This would return more of the nation to our historic practice of publicly supporting religious instruction at parents’ desire and direction. It would also free the nation’s majority of religious parents from choosing between providing for their children’s physical needs and providing for their spiritual needs.

It would also be key in reversing the nation’s loss of its historic saturation in Christianity, since common sense and research indicate that “the currently best-supported argument for why religion has declined around the world” is government-run education, as researcher Lyman Stone wrote in a recent review of such research. “There is ample research supporting the idea that the specific curriculum and values in a school influence religiosity, ” he says.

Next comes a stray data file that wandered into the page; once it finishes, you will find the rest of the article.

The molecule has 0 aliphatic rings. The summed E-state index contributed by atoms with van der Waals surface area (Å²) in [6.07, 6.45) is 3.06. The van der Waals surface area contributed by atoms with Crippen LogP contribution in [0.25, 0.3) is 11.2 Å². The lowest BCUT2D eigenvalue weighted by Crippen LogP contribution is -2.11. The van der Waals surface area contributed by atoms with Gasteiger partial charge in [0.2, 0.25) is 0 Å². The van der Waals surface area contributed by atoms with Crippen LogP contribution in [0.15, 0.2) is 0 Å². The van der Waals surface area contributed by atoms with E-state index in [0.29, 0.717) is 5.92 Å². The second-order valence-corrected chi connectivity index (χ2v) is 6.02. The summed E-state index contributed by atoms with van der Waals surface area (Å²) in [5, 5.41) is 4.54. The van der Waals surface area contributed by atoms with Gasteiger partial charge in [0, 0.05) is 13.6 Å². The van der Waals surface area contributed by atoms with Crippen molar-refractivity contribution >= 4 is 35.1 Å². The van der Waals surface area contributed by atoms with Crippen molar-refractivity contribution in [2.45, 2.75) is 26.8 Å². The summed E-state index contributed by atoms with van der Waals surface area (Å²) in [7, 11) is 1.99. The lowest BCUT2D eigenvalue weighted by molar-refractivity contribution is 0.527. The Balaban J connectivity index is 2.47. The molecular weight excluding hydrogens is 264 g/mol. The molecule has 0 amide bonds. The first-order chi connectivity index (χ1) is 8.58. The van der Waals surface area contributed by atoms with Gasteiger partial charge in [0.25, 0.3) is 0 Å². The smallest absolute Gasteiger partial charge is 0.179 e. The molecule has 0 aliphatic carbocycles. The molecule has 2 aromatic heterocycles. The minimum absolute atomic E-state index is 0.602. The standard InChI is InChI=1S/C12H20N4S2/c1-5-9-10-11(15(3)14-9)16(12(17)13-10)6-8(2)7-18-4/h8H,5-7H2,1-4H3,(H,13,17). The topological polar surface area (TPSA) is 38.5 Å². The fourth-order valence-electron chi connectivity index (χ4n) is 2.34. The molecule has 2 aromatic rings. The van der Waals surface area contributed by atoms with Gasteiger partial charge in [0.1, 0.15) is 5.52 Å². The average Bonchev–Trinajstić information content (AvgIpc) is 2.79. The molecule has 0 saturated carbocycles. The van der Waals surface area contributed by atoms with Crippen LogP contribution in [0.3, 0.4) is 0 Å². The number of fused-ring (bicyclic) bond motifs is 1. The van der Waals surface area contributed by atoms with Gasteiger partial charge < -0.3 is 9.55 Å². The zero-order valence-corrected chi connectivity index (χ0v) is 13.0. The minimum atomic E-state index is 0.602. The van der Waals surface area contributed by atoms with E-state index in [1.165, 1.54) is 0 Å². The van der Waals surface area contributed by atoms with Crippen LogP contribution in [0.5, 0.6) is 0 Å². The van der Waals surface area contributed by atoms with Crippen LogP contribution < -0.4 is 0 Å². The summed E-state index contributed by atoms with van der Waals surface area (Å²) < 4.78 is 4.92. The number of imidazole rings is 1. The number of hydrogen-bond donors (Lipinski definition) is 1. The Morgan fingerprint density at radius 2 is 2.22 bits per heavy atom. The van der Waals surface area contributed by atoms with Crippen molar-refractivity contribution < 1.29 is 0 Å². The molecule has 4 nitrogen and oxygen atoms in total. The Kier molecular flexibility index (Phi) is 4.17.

This is important because, as the founders widely believed, self-government cannot exist if citizens are not religious. Virtue is the core underpinning to republican government. If people do not govern their lives well privately, the resulting injustice and anarchy will generate increasingly authoritarian government.

Therefore, secular education is anti-American, in that it actively undermines the precondition for the American way of life. The Supreme Court’s ruling makes it possible to increase enrollment in pro-America schools, but it is up to the states and ultimately the people to take advantage of this opportunity.

Joy Pullmann is executive editor of The Federalist, a happy wife, and the mother of six children. Her newest ebooks are“Classic Books for Young Children” and “32 Classic Games You Can Play Anywhere.” @JoyPullmann is also the author of “The Education Invasion: How Common Core Fights Parents for Control of American Kids,” from Encounter Books.